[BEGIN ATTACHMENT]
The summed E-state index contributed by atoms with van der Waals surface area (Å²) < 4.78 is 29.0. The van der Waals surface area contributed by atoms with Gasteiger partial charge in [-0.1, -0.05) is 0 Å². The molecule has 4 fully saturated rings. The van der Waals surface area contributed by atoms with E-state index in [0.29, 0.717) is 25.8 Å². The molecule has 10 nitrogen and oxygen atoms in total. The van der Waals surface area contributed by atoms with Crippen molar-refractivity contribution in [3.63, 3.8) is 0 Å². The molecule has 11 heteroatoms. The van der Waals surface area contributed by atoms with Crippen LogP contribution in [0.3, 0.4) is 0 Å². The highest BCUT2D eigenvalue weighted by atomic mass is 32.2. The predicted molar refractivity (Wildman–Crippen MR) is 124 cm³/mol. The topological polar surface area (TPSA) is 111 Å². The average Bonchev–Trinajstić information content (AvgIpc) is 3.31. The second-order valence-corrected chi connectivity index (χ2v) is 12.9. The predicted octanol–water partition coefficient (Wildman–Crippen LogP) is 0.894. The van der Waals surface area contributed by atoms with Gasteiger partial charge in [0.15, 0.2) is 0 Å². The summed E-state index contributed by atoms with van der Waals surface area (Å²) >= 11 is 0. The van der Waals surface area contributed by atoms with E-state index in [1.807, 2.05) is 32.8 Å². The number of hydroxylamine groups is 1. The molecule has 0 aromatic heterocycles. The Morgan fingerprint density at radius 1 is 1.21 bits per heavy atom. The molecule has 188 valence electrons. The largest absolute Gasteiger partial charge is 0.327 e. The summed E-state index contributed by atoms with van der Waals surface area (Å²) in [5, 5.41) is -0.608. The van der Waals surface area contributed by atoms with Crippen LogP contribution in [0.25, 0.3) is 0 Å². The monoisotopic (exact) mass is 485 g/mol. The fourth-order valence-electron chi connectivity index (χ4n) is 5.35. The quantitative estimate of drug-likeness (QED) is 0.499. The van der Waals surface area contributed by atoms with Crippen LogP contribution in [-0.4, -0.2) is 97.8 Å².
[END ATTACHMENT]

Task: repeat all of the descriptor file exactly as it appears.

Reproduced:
The summed E-state index contributed by atoms with van der Waals surface area (Å²) < 4.78 is 29.0. The van der Waals surface area contributed by atoms with Gasteiger partial charge in [-0.1, -0.05) is 0 Å². The molecule has 4 fully saturated rings. The van der Waals surface area contributed by atoms with E-state index in [0.29, 0.717) is 25.8 Å². The molecule has 10 nitrogen and oxygen atoms in total. The van der Waals surface area contributed by atoms with Crippen molar-refractivity contribution in [3.63, 3.8) is 0 Å². The molecule has 11 heteroatoms. The van der Waals surface area contributed by atoms with Crippen LogP contribution in [0.3, 0.4) is 0 Å². The highest BCUT2D eigenvalue weighted by atomic mass is 32.2. The predicted molar refractivity (Wildman–Crippen MR) is 124 cm³/mol. The topological polar surface area (TPSA) is 111 Å². The average Bonchev–Trinajstić information content (AvgIpc) is 3.31. The second-order valence-corrected chi connectivity index (χ2v) is 12.9. The predicted octanol–water partition coefficient (Wildman–Crippen LogP) is 0.894. The van der Waals surface area contributed by atoms with Gasteiger partial charge in [0.15, 0.2) is 0 Å². The summed E-state index contributed by atoms with van der Waals surface area (Å²) >= 11 is 0. The van der Waals surface area contributed by atoms with E-state index in [1.807, 2.05) is 32.8 Å². The number of hydroxylamine groups is 1. The molecule has 0 aromatic heterocycles. The Morgan fingerprint density at radius 1 is 1.21 bits per heavy atom. The molecule has 188 valence electrons. The largest absolute Gasteiger partial charge is 0.327 e. The summed E-state index contributed by atoms with van der Waals surface area (Å²) in [5, 5.41) is -0.608. The van der Waals surface area contributed by atoms with Crippen LogP contribution in [0.25, 0.3) is 0 Å². The monoisotopic (exact) mass is 485 g/mol. The fourth-order valence-electron chi connectivity index (χ4n) is 5.35. The quantitative estimate of drug-likeness (QED) is 0.499. The van der Waals surface area contributed by atoms with Crippen LogP contribution in [-0.4, -0.2) is 97.8 Å².